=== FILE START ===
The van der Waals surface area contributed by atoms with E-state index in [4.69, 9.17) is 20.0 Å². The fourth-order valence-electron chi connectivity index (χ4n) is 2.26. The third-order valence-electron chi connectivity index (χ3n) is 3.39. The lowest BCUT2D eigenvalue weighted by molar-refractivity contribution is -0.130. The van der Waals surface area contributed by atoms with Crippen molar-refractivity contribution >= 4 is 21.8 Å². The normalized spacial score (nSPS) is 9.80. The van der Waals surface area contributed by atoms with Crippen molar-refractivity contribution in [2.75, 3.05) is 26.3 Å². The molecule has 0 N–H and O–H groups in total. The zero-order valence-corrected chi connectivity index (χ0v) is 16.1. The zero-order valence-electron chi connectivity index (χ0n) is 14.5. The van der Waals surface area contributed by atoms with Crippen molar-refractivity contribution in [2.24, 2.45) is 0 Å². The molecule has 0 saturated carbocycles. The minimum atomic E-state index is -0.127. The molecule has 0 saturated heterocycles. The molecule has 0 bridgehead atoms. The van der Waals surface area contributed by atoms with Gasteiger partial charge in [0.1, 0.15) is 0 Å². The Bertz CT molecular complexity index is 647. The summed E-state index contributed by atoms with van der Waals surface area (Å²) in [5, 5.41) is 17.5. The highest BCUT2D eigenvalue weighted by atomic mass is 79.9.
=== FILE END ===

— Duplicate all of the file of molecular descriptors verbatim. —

The van der Waals surface area contributed by atoms with E-state index in [4.69, 9.17) is 20.0 Å². The fourth-order valence-electron chi connectivity index (χ4n) is 2.26. The third-order valence-electron chi connectivity index (χ3n) is 3.39. The lowest BCUT2D eigenvalue weighted by molar-refractivity contribution is -0.130. The van der Waals surface area contributed by atoms with Crippen molar-refractivity contribution >= 4 is 21.8 Å². The normalized spacial score (nSPS) is 9.80. The van der Waals surface area contributed by atoms with Crippen molar-refractivity contribution in [2.75, 3.05) is 26.3 Å². The molecule has 0 N–H and O–H groups in total. The zero-order valence-corrected chi connectivity index (χ0v) is 16.1. The zero-order valence-electron chi connectivity index (χ0n) is 14.5. The van der Waals surface area contributed by atoms with Crippen molar-refractivity contribution in [2.24, 2.45) is 0 Å². The molecule has 0 saturated carbocycles. The minimum atomic E-state index is -0.127. The molecule has 0 saturated heterocycles. The molecule has 0 bridgehead atoms. The van der Waals surface area contributed by atoms with Gasteiger partial charge in [0.1, 0.15) is 0 Å². The Bertz CT molecular complexity index is 647. The summed E-state index contributed by atoms with van der Waals surface area (Å²) in [5, 5.41) is 17.5. The highest BCUT2D eigenvalue weighted by atomic mass is 79.9.